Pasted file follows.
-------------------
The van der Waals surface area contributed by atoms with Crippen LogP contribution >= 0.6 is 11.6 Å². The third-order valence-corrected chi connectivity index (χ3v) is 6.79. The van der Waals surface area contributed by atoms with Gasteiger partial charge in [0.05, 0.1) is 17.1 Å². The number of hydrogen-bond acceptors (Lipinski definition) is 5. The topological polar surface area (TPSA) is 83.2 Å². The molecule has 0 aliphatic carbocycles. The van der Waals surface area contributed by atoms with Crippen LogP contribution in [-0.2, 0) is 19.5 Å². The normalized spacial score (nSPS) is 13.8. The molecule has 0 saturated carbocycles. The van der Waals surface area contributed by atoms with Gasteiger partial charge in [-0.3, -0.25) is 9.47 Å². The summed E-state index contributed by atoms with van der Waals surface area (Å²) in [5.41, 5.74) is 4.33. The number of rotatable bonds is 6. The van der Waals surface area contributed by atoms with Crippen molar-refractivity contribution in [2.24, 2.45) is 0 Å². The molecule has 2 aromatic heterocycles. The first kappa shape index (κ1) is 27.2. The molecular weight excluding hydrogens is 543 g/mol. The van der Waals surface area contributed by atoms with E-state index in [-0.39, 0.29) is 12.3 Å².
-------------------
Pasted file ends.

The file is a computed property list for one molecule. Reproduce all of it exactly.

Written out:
The van der Waals surface area contributed by atoms with Crippen LogP contribution >= 0.6 is 11.6 Å². The third-order valence-corrected chi connectivity index (χ3v) is 6.79. The van der Waals surface area contributed by atoms with Gasteiger partial charge in [0.05, 0.1) is 17.1 Å². The number of hydrogen-bond acceptors (Lipinski definition) is 5. The topological polar surface area (TPSA) is 83.2 Å². The molecule has 0 aliphatic carbocycles. The van der Waals surface area contributed by atoms with Crippen LogP contribution in [-0.2, 0) is 19.5 Å². The normalized spacial score (nSPS) is 13.8. The molecule has 0 saturated carbocycles. The van der Waals surface area contributed by atoms with Gasteiger partial charge in [-0.3, -0.25) is 9.47 Å². The summed E-state index contributed by atoms with van der Waals surface area (Å²) in [5.41, 5.74) is 4.33. The number of rotatable bonds is 6. The van der Waals surface area contributed by atoms with Crippen molar-refractivity contribution in [2.24, 2.45) is 0 Å². The molecule has 2 aromatic heterocycles. The first kappa shape index (κ1) is 27.2. The molecular weight excluding hydrogens is 543 g/mol. The van der Waals surface area contributed by atoms with E-state index in [-0.39, 0.29) is 12.3 Å².